# Bottema's Theorem - Proof Without Words

If squares are constructed on the sides $AC$ and $BC$ of a triangle, then the midpoint $M$ of the segment joining the vertices of the squares that are diagonally opposite $C$ is independent of position of $C$.

The applet illustrates an extra construction that makes Bottema's theorem rather obvious. Both the construction and the applet are due to Hubert Shutrick.

What do you see in this construction? Which conclusion did the illustration suggest? I find it curious that what I saw in the illustration was somewhat different from what Hubert intended to lay bare. For the sake of reference I'll describe the construction:

1. Drop perpendiculars $EJ$, $GK$, and $CH$ to $AB$. Note that $CH=BK=AJ$ (This is because $\Delta BCH=\Delta CBK$ and $\Delta ACH=\Delta EAJ$.)

2. Extend $EJ$ by $EN=GK$ and $GK$ by $GP=EJ$. The resulting shape $JKPN$ is a rectangle.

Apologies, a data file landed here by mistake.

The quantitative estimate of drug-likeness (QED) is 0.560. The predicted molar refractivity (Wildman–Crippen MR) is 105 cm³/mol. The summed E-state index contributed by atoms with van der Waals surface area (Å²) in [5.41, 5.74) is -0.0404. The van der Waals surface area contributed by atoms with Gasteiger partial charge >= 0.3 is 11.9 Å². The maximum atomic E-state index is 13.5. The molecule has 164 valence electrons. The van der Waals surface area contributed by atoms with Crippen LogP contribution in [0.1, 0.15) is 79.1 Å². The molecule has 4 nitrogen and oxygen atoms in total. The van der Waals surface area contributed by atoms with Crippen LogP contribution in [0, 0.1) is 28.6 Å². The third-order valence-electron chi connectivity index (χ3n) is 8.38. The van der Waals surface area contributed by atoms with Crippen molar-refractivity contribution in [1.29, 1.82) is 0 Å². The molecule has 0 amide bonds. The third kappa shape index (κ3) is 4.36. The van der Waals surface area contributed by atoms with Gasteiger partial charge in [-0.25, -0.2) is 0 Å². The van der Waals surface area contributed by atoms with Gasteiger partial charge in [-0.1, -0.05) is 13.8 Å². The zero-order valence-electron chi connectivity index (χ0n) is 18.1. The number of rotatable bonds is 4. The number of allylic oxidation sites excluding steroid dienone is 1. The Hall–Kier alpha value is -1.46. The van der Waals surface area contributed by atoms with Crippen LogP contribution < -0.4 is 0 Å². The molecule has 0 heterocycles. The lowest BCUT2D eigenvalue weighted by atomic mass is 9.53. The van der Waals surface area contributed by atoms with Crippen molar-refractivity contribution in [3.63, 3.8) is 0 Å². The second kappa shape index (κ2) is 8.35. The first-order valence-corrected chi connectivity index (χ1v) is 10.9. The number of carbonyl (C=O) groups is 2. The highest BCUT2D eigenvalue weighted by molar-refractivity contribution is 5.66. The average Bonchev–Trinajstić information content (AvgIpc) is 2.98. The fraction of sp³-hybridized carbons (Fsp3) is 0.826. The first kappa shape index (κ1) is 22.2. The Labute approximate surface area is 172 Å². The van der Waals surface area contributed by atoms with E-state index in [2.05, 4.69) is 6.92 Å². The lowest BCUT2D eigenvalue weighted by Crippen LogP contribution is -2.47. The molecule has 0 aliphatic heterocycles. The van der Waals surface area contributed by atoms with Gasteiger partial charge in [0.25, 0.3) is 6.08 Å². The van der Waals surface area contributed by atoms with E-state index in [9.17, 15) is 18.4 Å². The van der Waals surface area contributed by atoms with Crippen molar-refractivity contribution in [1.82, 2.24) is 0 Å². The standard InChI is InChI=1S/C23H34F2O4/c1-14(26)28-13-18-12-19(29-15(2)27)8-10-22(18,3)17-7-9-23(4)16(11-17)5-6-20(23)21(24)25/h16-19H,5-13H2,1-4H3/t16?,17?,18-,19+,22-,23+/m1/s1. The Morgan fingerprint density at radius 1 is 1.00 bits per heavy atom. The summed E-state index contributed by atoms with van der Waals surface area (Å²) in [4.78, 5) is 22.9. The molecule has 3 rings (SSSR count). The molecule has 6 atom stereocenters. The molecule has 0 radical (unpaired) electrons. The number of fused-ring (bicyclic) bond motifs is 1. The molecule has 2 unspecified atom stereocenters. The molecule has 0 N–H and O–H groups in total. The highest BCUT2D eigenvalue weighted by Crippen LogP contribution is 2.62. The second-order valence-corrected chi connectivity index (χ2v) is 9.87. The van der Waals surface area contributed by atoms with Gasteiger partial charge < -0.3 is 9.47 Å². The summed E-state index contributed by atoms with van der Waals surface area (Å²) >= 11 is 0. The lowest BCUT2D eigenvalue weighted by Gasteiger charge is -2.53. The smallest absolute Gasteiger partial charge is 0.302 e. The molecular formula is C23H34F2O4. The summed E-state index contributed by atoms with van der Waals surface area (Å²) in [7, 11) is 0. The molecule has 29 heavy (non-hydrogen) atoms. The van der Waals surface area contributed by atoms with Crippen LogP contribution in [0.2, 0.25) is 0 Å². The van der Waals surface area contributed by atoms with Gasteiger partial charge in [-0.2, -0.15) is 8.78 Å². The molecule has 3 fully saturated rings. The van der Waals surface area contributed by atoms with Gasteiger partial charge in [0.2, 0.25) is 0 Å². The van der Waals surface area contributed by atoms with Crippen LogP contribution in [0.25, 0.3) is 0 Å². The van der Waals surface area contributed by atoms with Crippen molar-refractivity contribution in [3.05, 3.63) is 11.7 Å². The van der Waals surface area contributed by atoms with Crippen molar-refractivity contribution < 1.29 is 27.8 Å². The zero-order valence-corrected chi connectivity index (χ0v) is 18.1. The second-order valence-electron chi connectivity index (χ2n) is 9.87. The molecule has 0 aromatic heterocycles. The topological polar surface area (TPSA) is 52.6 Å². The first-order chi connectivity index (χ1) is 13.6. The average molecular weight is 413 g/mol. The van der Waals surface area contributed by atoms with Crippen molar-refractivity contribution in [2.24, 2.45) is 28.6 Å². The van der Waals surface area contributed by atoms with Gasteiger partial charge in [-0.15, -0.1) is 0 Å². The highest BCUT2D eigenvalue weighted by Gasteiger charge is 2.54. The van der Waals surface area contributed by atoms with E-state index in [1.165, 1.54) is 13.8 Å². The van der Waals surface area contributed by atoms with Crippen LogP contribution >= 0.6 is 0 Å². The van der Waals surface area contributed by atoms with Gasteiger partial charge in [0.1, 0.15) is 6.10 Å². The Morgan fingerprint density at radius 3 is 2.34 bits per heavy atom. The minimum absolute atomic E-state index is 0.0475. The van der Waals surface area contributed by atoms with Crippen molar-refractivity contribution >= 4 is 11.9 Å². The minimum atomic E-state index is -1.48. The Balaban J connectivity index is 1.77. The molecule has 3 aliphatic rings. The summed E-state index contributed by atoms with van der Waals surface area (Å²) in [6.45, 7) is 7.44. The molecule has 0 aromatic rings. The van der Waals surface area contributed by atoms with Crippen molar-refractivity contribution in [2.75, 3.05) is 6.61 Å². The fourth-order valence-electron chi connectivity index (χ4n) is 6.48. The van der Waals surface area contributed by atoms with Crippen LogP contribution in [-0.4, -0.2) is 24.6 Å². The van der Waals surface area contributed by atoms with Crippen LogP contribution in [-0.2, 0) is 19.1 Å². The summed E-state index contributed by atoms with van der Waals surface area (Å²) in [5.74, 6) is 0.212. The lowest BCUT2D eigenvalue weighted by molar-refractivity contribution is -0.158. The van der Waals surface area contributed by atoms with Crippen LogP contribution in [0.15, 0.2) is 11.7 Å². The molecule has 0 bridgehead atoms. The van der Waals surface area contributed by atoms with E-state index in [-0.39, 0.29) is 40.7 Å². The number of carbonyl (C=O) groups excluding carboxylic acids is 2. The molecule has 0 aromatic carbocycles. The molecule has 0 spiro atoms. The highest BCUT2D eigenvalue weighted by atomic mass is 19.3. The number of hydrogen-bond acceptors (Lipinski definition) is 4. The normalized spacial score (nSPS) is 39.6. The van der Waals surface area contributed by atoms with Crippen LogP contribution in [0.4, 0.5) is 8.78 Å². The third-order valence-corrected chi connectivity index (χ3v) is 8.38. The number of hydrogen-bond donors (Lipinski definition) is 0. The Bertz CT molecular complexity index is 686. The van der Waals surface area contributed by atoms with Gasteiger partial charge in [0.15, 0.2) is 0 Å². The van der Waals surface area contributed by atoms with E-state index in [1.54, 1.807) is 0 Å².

3. Let $M$ be the center of the rectangle.

Now, Hubert continues with the assertion that,

$\Delta BMA$ is isosceles with a right angle at $M$. It follows that $M$ forms a right-angled isosceles triangle with the other two vertices also.

Why so? Because, $AJ=BK$, implying that $M$ projects onto the midpoint of $AB$ and, in addition, is at half the height of, say, $KP$, but

$KP = GK+GP = BH+AH=AB,$

such that the distance from $M$ to $AB$ is half $AB$, making indeed $\Delta BMA$ isosceles with $\angle AMB$ right.

To me the diagram has communicated a somewhat different vision. Any rectangle has central symmetry (rotation through $180^\circ$) around its center. By the construction, $EN=GK$, implying that $E$ and $G$ are images of each other under that central symmetry, making $EMG$ a straight line, i.e., asserting that $M$ serves the midpoint of $EG$. It is independent of the position of $C$ for the same reason as given by Hubert.